Making A Handmade Scrapbook

By: Sandee Lembke

You went to a special event or party and took a lot of pictures but what are you going to do with them now? If you are like most people, you'll view the pictures on your computer or from the envelope that they came in and that will be the end of it. They will be filed away never to be seen again.

That is a shame. I know, because I have boxes and boxes of pictures that are rarely seen because it's too difficult to get at them. Conversely, I also have several scrapbooks that are just a joy to look at. To me, they are heirlooms that I can't even put a price on.

The idea of putting my photos into a handmade scrapbook came to me after I attended a certain event and several people asked me for copies of my pictures. Rather than make a bunch of copies of random pictures and pass them out, I decided that this certain event deserved more than that. It was special and so I wanted to showcase the pictures in a special way. I wanted to tell the story in pictures and words.

Although a handmade scrapbook takes a lot of time to make, they can not be beaten for quality and uniqueness. I started with that first special event and have made several books since then. Follow the steps below to make your own:

How to make a Handmade Scrapbook

Mount prints on 8-1/2 x 11 white card stock.

In addition to the prints and card stock, I recommend getting a paper cutter and a corner rounder. The paper cutter allows you to precisely cut your photos and card stock to size, and the corner rounder is really nice for shaping the corners of your photographs.

Photo Order. I usually put my prints in chronological order first, crop them to size, round the corners (personal preference) and then mount them with glue sticks. My scrapbooks usually end up being 20-40 pages with 3 to 5 pictures on each page.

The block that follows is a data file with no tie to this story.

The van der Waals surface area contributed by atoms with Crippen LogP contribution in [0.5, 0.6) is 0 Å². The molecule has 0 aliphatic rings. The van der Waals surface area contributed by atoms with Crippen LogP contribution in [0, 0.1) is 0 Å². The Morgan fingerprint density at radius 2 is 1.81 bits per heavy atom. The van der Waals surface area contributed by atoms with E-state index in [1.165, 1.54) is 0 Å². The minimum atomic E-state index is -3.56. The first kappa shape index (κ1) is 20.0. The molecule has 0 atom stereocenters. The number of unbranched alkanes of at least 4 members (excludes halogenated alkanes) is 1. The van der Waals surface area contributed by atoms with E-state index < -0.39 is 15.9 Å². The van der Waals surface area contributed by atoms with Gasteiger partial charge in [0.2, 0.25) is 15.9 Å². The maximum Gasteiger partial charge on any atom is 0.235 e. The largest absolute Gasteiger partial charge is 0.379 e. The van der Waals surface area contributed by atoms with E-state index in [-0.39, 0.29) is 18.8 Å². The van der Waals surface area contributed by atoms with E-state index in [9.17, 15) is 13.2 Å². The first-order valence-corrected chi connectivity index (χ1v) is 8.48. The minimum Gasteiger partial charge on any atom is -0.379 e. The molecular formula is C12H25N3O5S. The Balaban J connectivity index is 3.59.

Family Tree/Itinerary. In addition to the photo pages, adding a one page family tree or an itinerary page can really help tell the story.

Put words to the pictures. After all the pictures are mounted onto the card stock scrapbook pages, I bring them to my computer and simply go through each page and type into a blank Word document the captions for each picture.

When I began making these books, I purchased a disk of really cool fonts called "The Best of Creative Lettering" from my favorite scrapbook magazine, "Creating Keepsakes Magazine." If you want a great scrapbooking resource, this magazine is it! After the captions are in the Word document, I print them, and mount each one by the appropriate picture using glue sticks.

Embellish the pages. Now that the pictures and captions are mounted, I dress up the pages with memorabilia, such as, golf score cards and ticket stubs, and I add stickers to limit the amount of white space. Don't use metallic stickers as they do not copy well.

Copy, Laminate and Coil. The cheapest way to make copies of your original pages is to go to a copy place, like Kinkos or Reprographics, and make the color copies yourself (bring your own cardstock). It's more expensive, but they will do it for you if you prefer. This is the best part of making this kind of scrapbook. You can make as many copies as you like of the original and everybody gets a copy of their own to take home. You can't do that with scrapbooks made in those big, fancy albums.

To make the scrapbooks more durable, I laminate the front and back covers. It really adds to the quality of the book. Lastly, the books need to be bound. I like to use the black coil type because they hold up well and look really nice. Mom. Click here to go to my Memories page. The photos are at the bottom.

I spend a lot of time and energy creating these handmade scrapbooks. When I give someone one of these special gifts and see their expression, it truly warms my heart and makes it all worthwhile.

Top Searches on
Scrapbooking
 • 
 • 
 • 
 • 
 • 
 • 
 • 
 • 
 • 
 • 
 • 
 • 
 • 
 • 
 • 
 • 
 • 
 • 
 • 
 • 

» More on Scrapbooking
 



Share this article :
Click to see more related articles